34 years ago today Tanya came to dinner for the first time at Charmaine’s little cottage in Clarence Street, Ponsonby. And that, as many of you know, was the beginning of our relationship.
We still share strong political beliefs and values in common, and mostly enjoy each other’s very different strengths. So we happily weave our daily lives in the city, or beyond, with time both together and apart. There is a special comfort in growing old lovingly together.
This year we celebrated our anniversary with dinner at Q Theatre, followed by the opening gala evening for the SameSameButDifferent (LGBQTI etc) Writers’ Festival.
As well as attending several activities over the weekend, we befriended a lovely lesbian psychiatrist from Malaysia and London, Sharm, at one of the workshops. We have included her in a couple of other recent events.
She came to dinner at our place with Carole (from the Women’s Bookshop) and Claire (from the Grey Lynn Library). Sharm has worked in London in the area of gender disorders , so we had some deep conversation about the growing number of gender transitions there (and subsequent reversals), among other things.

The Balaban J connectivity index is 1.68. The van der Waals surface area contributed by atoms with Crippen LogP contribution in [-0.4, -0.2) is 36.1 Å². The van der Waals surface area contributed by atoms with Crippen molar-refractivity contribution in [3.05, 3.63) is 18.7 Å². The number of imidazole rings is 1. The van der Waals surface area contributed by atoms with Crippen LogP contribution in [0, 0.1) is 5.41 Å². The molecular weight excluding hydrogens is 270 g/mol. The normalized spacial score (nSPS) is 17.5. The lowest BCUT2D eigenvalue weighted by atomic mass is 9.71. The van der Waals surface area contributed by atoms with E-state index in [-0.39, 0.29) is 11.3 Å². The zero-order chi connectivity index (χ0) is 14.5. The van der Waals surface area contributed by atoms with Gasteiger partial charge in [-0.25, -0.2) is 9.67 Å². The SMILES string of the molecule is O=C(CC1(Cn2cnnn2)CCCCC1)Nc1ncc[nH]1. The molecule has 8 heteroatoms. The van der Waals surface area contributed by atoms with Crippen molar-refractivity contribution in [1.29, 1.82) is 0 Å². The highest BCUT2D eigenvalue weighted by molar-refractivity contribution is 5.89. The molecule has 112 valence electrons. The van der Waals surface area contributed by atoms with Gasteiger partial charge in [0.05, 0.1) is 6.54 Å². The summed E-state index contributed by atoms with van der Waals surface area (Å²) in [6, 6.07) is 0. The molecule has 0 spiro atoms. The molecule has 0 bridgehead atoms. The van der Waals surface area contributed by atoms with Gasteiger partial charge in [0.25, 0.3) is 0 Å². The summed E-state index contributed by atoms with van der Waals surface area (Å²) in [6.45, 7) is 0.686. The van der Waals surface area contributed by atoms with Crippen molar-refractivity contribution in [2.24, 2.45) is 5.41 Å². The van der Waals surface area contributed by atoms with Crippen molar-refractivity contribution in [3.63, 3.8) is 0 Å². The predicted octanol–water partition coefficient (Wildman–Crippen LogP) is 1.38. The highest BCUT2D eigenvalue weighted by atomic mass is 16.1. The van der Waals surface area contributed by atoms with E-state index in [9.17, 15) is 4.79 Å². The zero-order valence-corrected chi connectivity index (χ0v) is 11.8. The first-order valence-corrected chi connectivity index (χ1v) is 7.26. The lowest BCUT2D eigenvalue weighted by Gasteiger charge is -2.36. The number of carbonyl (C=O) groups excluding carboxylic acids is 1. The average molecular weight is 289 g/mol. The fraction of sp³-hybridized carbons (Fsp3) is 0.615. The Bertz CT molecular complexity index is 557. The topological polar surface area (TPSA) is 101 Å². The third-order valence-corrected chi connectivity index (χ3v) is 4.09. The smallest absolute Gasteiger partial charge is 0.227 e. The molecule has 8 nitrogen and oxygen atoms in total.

We also met up again last Saturday at the Wynyard Quarter, and walked around the beautiful stark concrete Silos environment, enjoying the creativity of several artists in the Lip(s) show there- especially Courtney Sina Meredith’s poem “How about being a woman”, Gill Gatfield’s Glass Ceiling, Peata Larkin’s Bind; and we had a lovely encounter with Sharonagh Montrose, and explanation of her Where the Circle Crosses the Line ,which features her daughter’s superb singing of the St Francis prayer too.
Sharm is a keen outdoor adventurer, and is interested in the possibility of working in Aotearoa in the future; we’ll be putting her in touch with some of our friends around the country.
A sad footnote to our enjoyment of the SameSamebutDifferent Festival
We heard this morning , Tuesday 19 February, that Peter Wells has died. Peter was the founder in 2016 of the SSbD Festival, and also, with Stephanie Johnson, founded the Auckland Writers’ Festival. He spoke at one of the opening sessions of the SSbD Festival from his wheelchair- he had been ill for some months- and we also heard a lovely interview of him by Jim Mora on RadioNZ on the Sunday morning after. Peter was a truly remarkable man- writer, activist for LGBT rights and visibility, film maker…and brave to the end.
Our deepest sympathy to his husband, now widower, Douglad Lloyd-Jenkins, and his many close friends .